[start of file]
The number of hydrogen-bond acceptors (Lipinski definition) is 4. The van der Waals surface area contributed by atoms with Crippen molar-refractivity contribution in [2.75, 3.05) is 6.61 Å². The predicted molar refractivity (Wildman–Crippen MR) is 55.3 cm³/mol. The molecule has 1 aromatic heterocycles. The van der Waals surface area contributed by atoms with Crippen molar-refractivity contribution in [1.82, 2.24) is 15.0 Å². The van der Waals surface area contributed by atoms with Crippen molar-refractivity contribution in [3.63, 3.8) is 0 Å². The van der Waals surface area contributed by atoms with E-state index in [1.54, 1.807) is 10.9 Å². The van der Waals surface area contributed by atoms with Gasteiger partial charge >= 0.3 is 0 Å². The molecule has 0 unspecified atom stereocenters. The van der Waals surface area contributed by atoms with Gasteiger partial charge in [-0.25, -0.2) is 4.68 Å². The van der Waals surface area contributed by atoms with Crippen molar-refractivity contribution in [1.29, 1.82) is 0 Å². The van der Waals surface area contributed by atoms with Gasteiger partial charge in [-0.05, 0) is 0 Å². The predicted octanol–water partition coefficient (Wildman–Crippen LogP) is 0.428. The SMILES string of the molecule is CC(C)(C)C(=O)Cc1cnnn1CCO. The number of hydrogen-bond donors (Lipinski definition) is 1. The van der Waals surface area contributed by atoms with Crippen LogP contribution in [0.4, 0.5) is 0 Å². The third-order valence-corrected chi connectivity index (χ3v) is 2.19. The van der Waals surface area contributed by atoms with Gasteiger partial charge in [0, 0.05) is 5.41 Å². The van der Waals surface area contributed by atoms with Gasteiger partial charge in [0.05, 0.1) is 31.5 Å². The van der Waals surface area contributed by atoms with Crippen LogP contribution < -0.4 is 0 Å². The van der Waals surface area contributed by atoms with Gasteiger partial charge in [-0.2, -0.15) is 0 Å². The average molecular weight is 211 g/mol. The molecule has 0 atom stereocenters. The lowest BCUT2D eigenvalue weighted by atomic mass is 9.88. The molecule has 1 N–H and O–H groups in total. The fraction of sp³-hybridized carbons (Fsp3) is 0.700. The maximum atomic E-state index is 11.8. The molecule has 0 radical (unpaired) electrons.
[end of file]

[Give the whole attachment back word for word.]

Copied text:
The number of hydrogen-bond acceptors (Lipinski definition) is 4. The van der Waals surface area contributed by atoms with Crippen molar-refractivity contribution in [2.75, 3.05) is 6.61 Å². The predicted molar refractivity (Wildman–Crippen MR) is 55.3 cm³/mol. The molecule has 1 aromatic heterocycles. The van der Waals surface area contributed by atoms with Crippen molar-refractivity contribution in [1.82, 2.24) is 15.0 Å². The van der Waals surface area contributed by atoms with Crippen molar-refractivity contribution in [3.63, 3.8) is 0 Å². The van der Waals surface area contributed by atoms with E-state index in [1.54, 1.807) is 10.9 Å². The van der Waals surface area contributed by atoms with Gasteiger partial charge >= 0.3 is 0 Å². The molecule has 0 unspecified atom stereocenters. The van der Waals surface area contributed by atoms with Gasteiger partial charge in [-0.25, -0.2) is 4.68 Å². The van der Waals surface area contributed by atoms with Crippen molar-refractivity contribution in [1.29, 1.82) is 0 Å². The van der Waals surface area contributed by atoms with Gasteiger partial charge in [-0.05, 0) is 0 Å². The predicted octanol–water partition coefficient (Wildman–Crippen LogP) is 0.428. The SMILES string of the molecule is CC(C)(C)C(=O)Cc1cnnn1CCO. The number of hydrogen-bond donors (Lipinski definition) is 1. The van der Waals surface area contributed by atoms with Crippen LogP contribution in [0.4, 0.5) is 0 Å². The third-order valence-corrected chi connectivity index (χ3v) is 2.19. The van der Waals surface area contributed by atoms with Gasteiger partial charge in [0, 0.05) is 5.41 Å². The van der Waals surface area contributed by atoms with Gasteiger partial charge in [0.05, 0.1) is 31.5 Å². The van der Waals surface area contributed by atoms with Crippen LogP contribution < -0.4 is 0 Å². The van der Waals surface area contributed by atoms with Gasteiger partial charge in [-0.2, -0.15) is 0 Å². The average molecular weight is 211 g/mol. The molecule has 0 atom stereocenters. The lowest BCUT2D eigenvalue weighted by atomic mass is 9.88. The molecule has 1 N–H and O–H groups in total. The fraction of sp³-hybridized carbons (Fsp3) is 0.700. The maximum atomic E-state index is 11.8. The molecule has 0 radical (unpaired) electrons.